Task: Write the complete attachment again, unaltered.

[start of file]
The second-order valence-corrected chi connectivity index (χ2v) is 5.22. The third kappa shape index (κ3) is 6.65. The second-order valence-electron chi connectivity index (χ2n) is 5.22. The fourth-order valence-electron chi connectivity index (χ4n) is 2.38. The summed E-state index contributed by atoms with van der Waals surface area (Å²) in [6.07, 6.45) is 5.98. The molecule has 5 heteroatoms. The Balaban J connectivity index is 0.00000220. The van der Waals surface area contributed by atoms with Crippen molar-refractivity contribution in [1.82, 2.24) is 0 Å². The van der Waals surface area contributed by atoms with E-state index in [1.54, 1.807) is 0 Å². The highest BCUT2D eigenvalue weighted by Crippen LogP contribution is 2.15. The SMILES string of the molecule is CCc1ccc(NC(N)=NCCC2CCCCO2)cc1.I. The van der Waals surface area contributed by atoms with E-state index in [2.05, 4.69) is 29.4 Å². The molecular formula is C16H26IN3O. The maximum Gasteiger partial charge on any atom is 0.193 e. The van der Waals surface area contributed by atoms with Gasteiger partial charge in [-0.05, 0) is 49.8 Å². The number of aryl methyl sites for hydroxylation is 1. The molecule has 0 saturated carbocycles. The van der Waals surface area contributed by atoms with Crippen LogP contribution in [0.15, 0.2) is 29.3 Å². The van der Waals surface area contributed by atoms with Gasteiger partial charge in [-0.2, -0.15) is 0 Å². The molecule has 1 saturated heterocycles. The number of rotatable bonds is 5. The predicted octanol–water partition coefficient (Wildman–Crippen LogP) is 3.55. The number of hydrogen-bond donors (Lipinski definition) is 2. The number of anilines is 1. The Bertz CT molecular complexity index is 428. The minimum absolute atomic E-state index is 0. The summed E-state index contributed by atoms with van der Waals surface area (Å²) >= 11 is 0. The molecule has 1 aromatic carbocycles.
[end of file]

The second-order valence-corrected chi connectivity index (χ2v) is 5.22. The third kappa shape index (κ3) is 6.65. The second-order valence-electron chi connectivity index (χ2n) is 5.22. The fourth-order valence-electron chi connectivity index (χ4n) is 2.38. The summed E-state index contributed by atoms with van der Waals surface area (Å²) in [6.07, 6.45) is 5.98. The molecule has 5 heteroatoms. The Balaban J connectivity index is 0.00000220. The van der Waals surface area contributed by atoms with Crippen molar-refractivity contribution in [1.82, 2.24) is 0 Å². The van der Waals surface area contributed by atoms with E-state index in [1.54, 1.807) is 0 Å². The highest BCUT2D eigenvalue weighted by Crippen LogP contribution is 2.15. The SMILES string of the molecule is CCc1ccc(NC(N)=NCCC2CCCCO2)cc1.I. The van der Waals surface area contributed by atoms with E-state index in [2.05, 4.69) is 29.4 Å². The molecular formula is C16H26IN3O. The maximum Gasteiger partial charge on any atom is 0.193 e. The van der Waals surface area contributed by atoms with Gasteiger partial charge in [-0.05, 0) is 49.8 Å². The number of aryl methyl sites for hydroxylation is 1. The molecule has 0 saturated carbocycles. The van der Waals surface area contributed by atoms with Crippen LogP contribution in [0.15, 0.2) is 29.3 Å². The van der Waals surface area contributed by atoms with Gasteiger partial charge in [-0.2, -0.15) is 0 Å². The molecule has 1 saturated heterocycles. The number of rotatable bonds is 5. The predicted octanol–water partition coefficient (Wildman–Crippen LogP) is 3.55. The number of hydrogen-bond donors (Lipinski definition) is 2. The number of anilines is 1. The Bertz CT molecular complexity index is 428. The minimum absolute atomic E-state index is 0. The summed E-state index contributed by atoms with van der Waals surface area (Å²) >= 11 is 0. The molecule has 1 aromatic carbocycles.